Given Activision shares soared when the deals were announced, one would think shareholders would sign off on them.
Activision recently raised $2.5B to help pay for the leveraged recap deal.
Clear Channel Communications has for the first time agreed to pay royalties to Warner Music Group for songs played on Clear Channel's 850 radio stations.
In return, Warner will lower the costs for Clear Channel of streaming music over the Internet from the 22 cents per 100 songs that the latter pays now. However, it reportedly won't be lower than Pandora's (P) 12 cents.
Clear Channel has also been trying to strike licensing deals with Sony (SNE) and Universal Music (VIVEF.PK), but to no avail. Clear Channel, though, does have agreements with smaller labels.
While Clear Channel and its peers have fought against radio stations having to pay royalties, along with Pandora, it has also complained about the high cost of streaming.
Under pressure from shareholders, Vivendi (VIVHY.PK) plans to explore a separation into two companies: one comprising its French phone unit SFR and the other an international media group made up of the the rest of its businesses - Universal Music Group, pay-TV firm Canal Plus and Brazilian broadband provider GVT.
The new Vivendi intends to keep CEO Jean-Francois Dubos in the job and end a search for a new boss.
"The board agreed there were no synergies between telecoms and content, and that was dragging down Vivendi because of a holding structure discount," said 5% shareholder Vincent Bollore.
The proposed break-up comes after Vivendi agreed to sell its holding in video-games maker Activision Blizzard.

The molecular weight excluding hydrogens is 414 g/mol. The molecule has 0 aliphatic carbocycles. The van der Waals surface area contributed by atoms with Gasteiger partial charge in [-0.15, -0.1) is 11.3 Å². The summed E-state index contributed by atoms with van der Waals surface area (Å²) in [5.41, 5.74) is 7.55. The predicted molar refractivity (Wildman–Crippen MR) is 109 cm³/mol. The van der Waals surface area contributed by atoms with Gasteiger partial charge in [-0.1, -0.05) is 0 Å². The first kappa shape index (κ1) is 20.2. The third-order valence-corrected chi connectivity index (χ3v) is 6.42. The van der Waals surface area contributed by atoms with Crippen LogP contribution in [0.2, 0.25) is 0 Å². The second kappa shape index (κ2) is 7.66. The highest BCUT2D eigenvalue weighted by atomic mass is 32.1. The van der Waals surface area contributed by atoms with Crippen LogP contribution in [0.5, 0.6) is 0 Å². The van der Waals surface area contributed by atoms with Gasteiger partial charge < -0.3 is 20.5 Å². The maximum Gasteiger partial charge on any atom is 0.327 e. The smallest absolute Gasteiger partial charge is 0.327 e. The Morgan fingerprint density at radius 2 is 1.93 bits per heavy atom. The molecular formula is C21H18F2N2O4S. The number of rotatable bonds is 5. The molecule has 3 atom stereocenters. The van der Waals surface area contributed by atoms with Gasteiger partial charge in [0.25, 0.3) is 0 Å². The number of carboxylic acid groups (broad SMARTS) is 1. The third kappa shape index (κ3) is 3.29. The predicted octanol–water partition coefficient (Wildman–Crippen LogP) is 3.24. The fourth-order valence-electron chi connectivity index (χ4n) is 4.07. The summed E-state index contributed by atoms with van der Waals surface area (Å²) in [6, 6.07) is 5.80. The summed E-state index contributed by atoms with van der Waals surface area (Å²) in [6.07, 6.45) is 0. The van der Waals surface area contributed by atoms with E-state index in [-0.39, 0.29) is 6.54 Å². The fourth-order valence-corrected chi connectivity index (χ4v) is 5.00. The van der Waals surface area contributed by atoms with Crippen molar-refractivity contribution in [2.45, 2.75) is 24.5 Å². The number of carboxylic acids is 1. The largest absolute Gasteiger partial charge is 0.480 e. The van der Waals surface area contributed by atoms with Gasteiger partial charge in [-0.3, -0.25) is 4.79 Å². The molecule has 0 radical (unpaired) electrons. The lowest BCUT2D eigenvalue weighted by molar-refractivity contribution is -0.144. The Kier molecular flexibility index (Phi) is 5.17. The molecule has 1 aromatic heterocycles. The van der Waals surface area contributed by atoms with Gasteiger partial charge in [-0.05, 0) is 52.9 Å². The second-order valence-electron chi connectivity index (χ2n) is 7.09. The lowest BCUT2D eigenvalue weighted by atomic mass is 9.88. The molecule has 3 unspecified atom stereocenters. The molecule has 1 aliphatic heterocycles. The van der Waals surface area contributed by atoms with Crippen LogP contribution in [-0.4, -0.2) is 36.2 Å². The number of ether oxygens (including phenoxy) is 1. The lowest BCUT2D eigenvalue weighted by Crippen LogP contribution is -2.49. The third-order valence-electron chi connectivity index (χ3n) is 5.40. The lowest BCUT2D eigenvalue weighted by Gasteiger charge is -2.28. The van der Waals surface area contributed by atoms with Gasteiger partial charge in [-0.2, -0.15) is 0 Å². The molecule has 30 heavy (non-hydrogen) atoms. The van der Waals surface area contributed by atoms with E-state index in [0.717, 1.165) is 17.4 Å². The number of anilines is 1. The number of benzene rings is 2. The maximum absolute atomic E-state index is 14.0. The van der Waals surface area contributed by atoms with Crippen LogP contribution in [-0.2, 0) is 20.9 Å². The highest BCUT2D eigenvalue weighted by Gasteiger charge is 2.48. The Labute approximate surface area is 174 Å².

Vivendi (VIVHY.PK) has agreed to sell 85% of its stake in Activision Blizzard (ATVI) to the computer-games company and its management for $8.2B. Activision will buy back 429M shares from Vivendi for $5.83B, using $1.2B of cash and debt of $4.6B, while a consortium led by Activision CEO Bobby Kotick and co-Chairman Brian Kelly will acquire 172M shares for $2.34B. The value of the deal is $13.60 a share, or a 10% discount to Activision's close on Thursday of $15.18. Vivendi, which also plans to sell its holding in Maroc Telecom, will retain a stake of 12% in Activision after the deal is closed. (PR)
As expected, Vivendi (VIVHY.PK) has entered talks to sell its 53% holding in Maroc Telecom (MAOTF.PK) to Abu Dhabi based Etisalat for €4.2B in cash. Vivendi hopes to complete the negotiations by the end of 2013, while it's also talking with a Moroccan consortium about investing in the company. A sale would be the first step in Vivendi's strategy to focus on its media operations as it reportedly explores how to generate cash from its Activision Blizzard video-games unit.
Vivendi (VIVEF.PK) is reportedly expected to discuss plans at a board meeting today for Activision Blizzard (ATVI) to pay a special dividend of over $3B. With a 60% holding in the video-games company, Vivendi would receive $2B, although Activision would have to raise debt to pay for the dividend. Vivendi's directors will also talk about a sale of its controlling stake in in North African phone operator Maroc Telecom (MAOTF.PK) for about $5.5B plus debt to Emirates Telecom. The money will allow Vivendi to reduce its €13.19B debt and could presage a spin-off of its SFR French phone operator subsidiary.
Vivendi (VIVEF.PK) reportedly turned down an $8.5B offer it received three months ago from SoftBank (SFTBY.PK) for Universal Music. Analysts reacted with frustration to the report, as SoftBank's offer was $2-3B more than some of them reckon Universal is worth. While the French media and telecom conglomerate is under pressure to split itself up and has been looking to sell telecom operations, it views the music business as core.